Although the state provides substantial education funding to local school districts, it also restricts local districts۪ ability to increase spending by raising local property taxes. Since 1993, annual increases in the sum of equalization aid and property tax revenue have been capped, generally at levels that are below the rate of inflation for many districts. This year the revenue cap equals $275 per student.
In releasing his budget for the next two fiscal years, Wisconsin Governor Jim Doyle proposed devoting $789 million of the state۪s allocation from the federal Stabilization Fund to finance equalization aid. The federal funding, however, would result in no increase in equalization aid flowing to local school districts in FY 2010, and an increase of less than one-half of one percent for FY 2011, because he would reduce state funding for equalization aid and replace it with federal stabilization funds.
Total categorical aid to school districts would increase by a minuscule amount in each of the next two years. State spending on special education would remain unchanged between FY 2009 and FY 2011. The only increases would occur in three poverty-related programs, SAGE, age 4 kindergarten start-up grants, and a small-grant program that targets state aid to districts with very high concentrations of children from poor families. State funding for all other categorical aid programs would be reduced by one percent.
The fact that most school districts will receive little in the way of additional state aid will make it particularly challenging for local school districts to maintain education quality and to continue efforts to improve the relatively low levels of academic achievement among students from poor families. Over the past decade, annual increases in state equalization aid allowed most districts to increase spending to meet rising costs, without having to enact large increases in school property taxes. This year will be different.
With equalization aid frozen, increased spending allowed under the revenue caps will have to be funded entirely from the property tax. There seems little question that many school districts will find it politically difficult, if not impossible, to increase property taxes when local residents are coping with falling home values. Although exact predictions are not possible, it is likely that the strongest resistance to increases in school property taxes will occur in low-income communities, where many homeowners are already struggling to meet mortgage payments and to avoid foreclosure.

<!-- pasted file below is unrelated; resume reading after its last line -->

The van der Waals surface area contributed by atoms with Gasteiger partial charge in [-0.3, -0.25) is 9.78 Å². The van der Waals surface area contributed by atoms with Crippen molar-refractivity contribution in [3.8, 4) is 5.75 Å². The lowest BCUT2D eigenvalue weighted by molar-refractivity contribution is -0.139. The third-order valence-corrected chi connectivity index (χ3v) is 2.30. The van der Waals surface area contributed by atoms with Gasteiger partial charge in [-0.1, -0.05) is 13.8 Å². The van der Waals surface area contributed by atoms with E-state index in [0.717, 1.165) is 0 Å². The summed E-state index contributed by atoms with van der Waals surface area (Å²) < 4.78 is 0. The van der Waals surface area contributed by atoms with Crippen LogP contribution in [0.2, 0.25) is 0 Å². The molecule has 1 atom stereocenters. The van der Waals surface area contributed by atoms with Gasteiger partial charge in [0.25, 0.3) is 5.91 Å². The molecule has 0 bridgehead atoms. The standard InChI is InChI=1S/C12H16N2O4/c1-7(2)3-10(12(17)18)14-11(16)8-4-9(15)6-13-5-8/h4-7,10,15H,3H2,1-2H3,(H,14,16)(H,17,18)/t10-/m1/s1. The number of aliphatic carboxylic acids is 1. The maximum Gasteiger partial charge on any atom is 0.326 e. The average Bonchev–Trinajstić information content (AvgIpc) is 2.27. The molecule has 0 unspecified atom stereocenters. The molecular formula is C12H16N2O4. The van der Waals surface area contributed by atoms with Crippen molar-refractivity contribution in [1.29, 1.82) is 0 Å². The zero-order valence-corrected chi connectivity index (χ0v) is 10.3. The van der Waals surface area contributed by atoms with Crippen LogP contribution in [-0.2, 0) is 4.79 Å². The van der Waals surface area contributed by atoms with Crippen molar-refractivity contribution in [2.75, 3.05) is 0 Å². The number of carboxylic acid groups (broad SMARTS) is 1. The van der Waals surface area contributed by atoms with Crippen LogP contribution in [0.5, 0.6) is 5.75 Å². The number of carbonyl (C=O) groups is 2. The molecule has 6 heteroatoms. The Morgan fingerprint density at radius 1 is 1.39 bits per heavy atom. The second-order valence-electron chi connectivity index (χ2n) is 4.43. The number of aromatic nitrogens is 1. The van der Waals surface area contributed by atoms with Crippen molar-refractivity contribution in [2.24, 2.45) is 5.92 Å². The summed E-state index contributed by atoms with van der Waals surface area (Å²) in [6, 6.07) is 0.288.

One positive note is that Wisconsin school districts will receive approximately $400 million over the next two years in increased federal funding for special education and for Title I, thanks to the ARRA. The formulas used to distribute these federal funds are designed to target them to school districts with large numbers of students from poor families. These funds will be particularly beneficial to Milwaukee, where over three-fourths of public school students live in poverty, providing about $600 per student of additional federal aid over the next two years.
There is no question that without federal stimulus aid, most states would have been forced to enact large cuts in state aid to education. The federal stimulus will allow most states to at least maintain existing levels of aid. The large increase in Title I aid will play a particularly important role in allowing school districts that educate large numbers of students from poor families to maintain and perhaps expand educational programs. Nevertheless, in Wisconsin, as elsewhere, many school districts will have to operate over the next few years with few additional resources even as costs rise. They will face significant challenges in maintaining education quality.
One lesson from the mild recession in 2001 is that improvements in state government finances often lag behind improvements in the general economy. Thus, even though the overall economy was growing by 2003, state government revenues continued to fall, and in some states the largest cuts in state education aid occurred in that year.
This time around the recession is much more severe. There is every reason to believe that even after the economy starts to grow again, state revenue growth will continue to stagnate. The real crisis in the funding of public education may well occur in 2012, when states۪ weak fiscal situations prevent them from expanding education aid, and a weak housing market makes it politically difficult for local school districts to compensate for reduced state aid with higher property taxes. Whether Congress would be willing to provide states with a new round of fiscal assistance, designed to protect public education, remains to be seen.
Andrew Reschovsky is Professor of Public Affairs and Applied Economics, Affiliate of the Institute for Research on Poverty, and Affiliate of the Wisconsin Center for Advancement of Postsecondary Education at the University of Wisconsin-Madison.